There are two kinds of obstacles to grasping Marxist communication theory, Seth Siegelaub writes in his introduction to volume 1 of Communication and Class Struggle (1979), both of which stem from the embattled positions of left cultural and intellectual production within capitalism. The first obstacle is the conceptual one of actually understanding the content of Marxist theory: a critical theory which confronts and opposes a hegemonic ideology must necessarily appear as difficult and obscure. The second, more “elementary,” obstacle, and the one about which Siegelaub, the publisher and archivist, has far more to say, is the literal one of materially locating those publications which espouse the revolutionary theory. This material difficulty follows from the fugitive and ephemeral qualities which happen to characterize printed matter produced in the international class struggle against capital. From basements and jungles, communist publishers must print small editions quickly and cheaply, without the time or money to construct more stable material and editorial forms. Likewise, circulation of these publications is slow and uneven, traveling through marginalized and constantly imperiled underground networks, as the near extinction of left-oriented bookstores, which had formerly punctuated most urban and intellectual centers, attests. Commercial inventories and research archives can’t be maintained because no one has money or space. And the cops might show up at any moment and shut it all down1

Moreover, Siegelaub writes in a footnote, Marxist researchers and theorists, under the antagonistic pressures of life in capitalism, don’t have the leisure and intellectual composure by which to properly cite or even to know the historical precedents for their work, to the remarkable degree that many communist writers “do not even know what they themselves have written over the years.” In the chaos of these near-samizdat literary conditions, comrade readers must actively seek out rare, badly annotated, and sometimes redundant publications, with an expenditure of “political will” that is difficult to summon, particularly, we might note, today, as our wage labor hours increase and our leisure is dominated by the 24/7 management of social networks.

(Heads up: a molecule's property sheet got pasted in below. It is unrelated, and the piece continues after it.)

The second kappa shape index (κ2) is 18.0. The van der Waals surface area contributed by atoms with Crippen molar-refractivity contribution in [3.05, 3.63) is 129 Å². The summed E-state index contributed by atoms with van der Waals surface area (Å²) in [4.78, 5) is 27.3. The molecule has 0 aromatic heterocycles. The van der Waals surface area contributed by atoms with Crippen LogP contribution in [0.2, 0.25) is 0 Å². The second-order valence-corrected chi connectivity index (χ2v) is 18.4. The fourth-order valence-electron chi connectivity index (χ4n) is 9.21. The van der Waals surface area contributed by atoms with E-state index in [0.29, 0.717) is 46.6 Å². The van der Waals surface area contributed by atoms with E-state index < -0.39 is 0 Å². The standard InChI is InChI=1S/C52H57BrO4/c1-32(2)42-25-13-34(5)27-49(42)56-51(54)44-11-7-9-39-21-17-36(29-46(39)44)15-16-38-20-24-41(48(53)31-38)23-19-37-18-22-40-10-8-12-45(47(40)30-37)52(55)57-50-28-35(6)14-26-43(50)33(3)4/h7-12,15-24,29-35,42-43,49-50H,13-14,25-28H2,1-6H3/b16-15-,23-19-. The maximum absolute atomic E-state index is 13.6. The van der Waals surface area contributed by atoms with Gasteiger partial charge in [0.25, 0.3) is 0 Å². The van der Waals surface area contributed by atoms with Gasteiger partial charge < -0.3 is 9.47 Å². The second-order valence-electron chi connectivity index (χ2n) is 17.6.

Within these exasperating and indeed hazardous scenarios, Siegelaub, the pioneer of the use of printed matter as a cheaply reproducible and easily distributed medium for art works, asserts that “documentation is a political action” — “an act of solidarity” that might securely establish a set of citational references within Marxist textual historiography. In the larger context of class struggle, the Marxist publisher thus counters the forces of economic domination not least by diminishing the bibliographical failures and errant dispersals of Marxist literature.

This issue of Counter-Signals emphatically renews Siegelaub’s archival project, while at the same time re-articulating its political horizon. That is, instead of attempting to heroically overcome (or pedantically correct) those conditions of disorganization and indeterminacy which Siegelaub so vividly noted in his footnote, Counter-Signals affirms these conditions as salient qualities — mutable, autonomous, unstable — of the ongoing project of a self-reflexive communist media form.